12th World Wilderness Congress August 25 – 31, 2024

BOULDER, Colo.  – WILD.org and Wilderness Foundation Global are proud to announce the 12th World Wilderness Congress (WILD12), to be held from Sunday, August 25 to Saturday, August 31, 2024 in He Sápa, the Black Hills, the sacred lands of the Lakota Nation.

The event’s host will be the Sicangu Lakota Treaty Council of the Rosebud Sioux Reservation and on behalf of the Oceti Sakowin, the Seven Lakota Council Fires. The choice of host and location is based on an invitation issued by Phil Two Eagle, the Executive Director of the Sicangu Lakota Treaty Council, who expressed a desire to bring the world to the Lakota homelands to “witness what is happening to the land and to listen to it speak.”

“At the invitation of the Sicangu Lakota Treaty Council, we have an all too rare opportunity to reassess wilderness through Indigenous meanings and relationships,” says Amy Lewis, Chief Executive Officer of the WILD Foundation, the Congress’ organizing partner. “Despite progress at the international level which makes wilderness a more inclusive framework, with a few exceptions we still have not formally and collectively revisited this concept with the broad input of Indigenous leaders from around the world. WILD12 is our opportunity as a global community to do so with the intent of producing concrete declarations that inform national and international policy.”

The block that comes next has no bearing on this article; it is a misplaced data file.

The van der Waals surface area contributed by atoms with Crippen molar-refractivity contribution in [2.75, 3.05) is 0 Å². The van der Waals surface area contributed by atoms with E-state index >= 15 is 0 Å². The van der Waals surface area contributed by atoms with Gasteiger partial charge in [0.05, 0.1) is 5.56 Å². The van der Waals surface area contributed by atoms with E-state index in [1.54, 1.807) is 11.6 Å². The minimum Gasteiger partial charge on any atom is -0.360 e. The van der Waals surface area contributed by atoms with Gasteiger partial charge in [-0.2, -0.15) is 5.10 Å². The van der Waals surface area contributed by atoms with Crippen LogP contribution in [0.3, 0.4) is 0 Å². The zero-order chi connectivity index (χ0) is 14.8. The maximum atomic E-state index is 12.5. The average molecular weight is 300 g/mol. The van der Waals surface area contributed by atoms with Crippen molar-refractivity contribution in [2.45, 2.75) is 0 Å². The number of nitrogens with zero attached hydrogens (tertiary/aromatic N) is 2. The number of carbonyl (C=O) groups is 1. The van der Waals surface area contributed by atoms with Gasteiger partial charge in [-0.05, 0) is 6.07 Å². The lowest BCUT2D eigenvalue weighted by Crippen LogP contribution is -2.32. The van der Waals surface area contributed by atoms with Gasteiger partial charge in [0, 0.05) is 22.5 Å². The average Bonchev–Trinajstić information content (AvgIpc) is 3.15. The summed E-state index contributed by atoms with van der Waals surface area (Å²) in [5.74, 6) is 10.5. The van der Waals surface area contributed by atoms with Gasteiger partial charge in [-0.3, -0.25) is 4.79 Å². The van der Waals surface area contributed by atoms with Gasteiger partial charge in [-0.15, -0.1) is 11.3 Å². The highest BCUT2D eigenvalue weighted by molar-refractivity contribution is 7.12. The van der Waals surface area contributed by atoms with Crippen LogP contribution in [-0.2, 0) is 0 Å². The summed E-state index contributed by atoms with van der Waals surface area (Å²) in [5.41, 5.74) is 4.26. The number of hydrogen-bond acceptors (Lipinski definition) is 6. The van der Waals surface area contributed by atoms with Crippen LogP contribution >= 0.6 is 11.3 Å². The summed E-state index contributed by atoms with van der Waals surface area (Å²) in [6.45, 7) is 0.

WILD12 will emphasize the necessary role of Indigenous leadership and stewardship to meet the 30×30 and Half spatial targets, and it will also include a diversity of other global themes, including: rewilding, especially when involving the reintroduction of bison, biodiversity credits and conservation finance, and the conservation of Antarctica.

Generally held every four years, the World Wilderness Congress has not convened in person in over 10 years due to interruptions caused by the COVID pandemic. The hosts and organizers of WILD12 intend, among other things, for the Congress to serve as a launchpad for several initiatives to feature in the following International Union for the Conservation of Nature (IUCN) World Conservation Congress, and United Nations Convention on Biological Diversity.

The first World Wilderness Congress was held in South Africa in 1976. Since then, it has become the longest-running international, public environmental forum in which all sectors of society—business, artists, activists, scientists, land managers, government officials, and Indigenous and local communities—are invited to participate.

Past World Wilderness Congress have featured keynotes speakers that have included the former President of Mexico, Felipe Calderón, the current President of South Africa, Cyril Ramaphosa, former Prime Minister of Norway, Gro Harlem Brundtland, former United States’ Secretary of Treasury, James Baker, Chief Herb Norwegian of the Dehcho People, Chief Tashka Yawanawa of the Yawanawa People, Jane Goodall and Sylvia Earle, among others.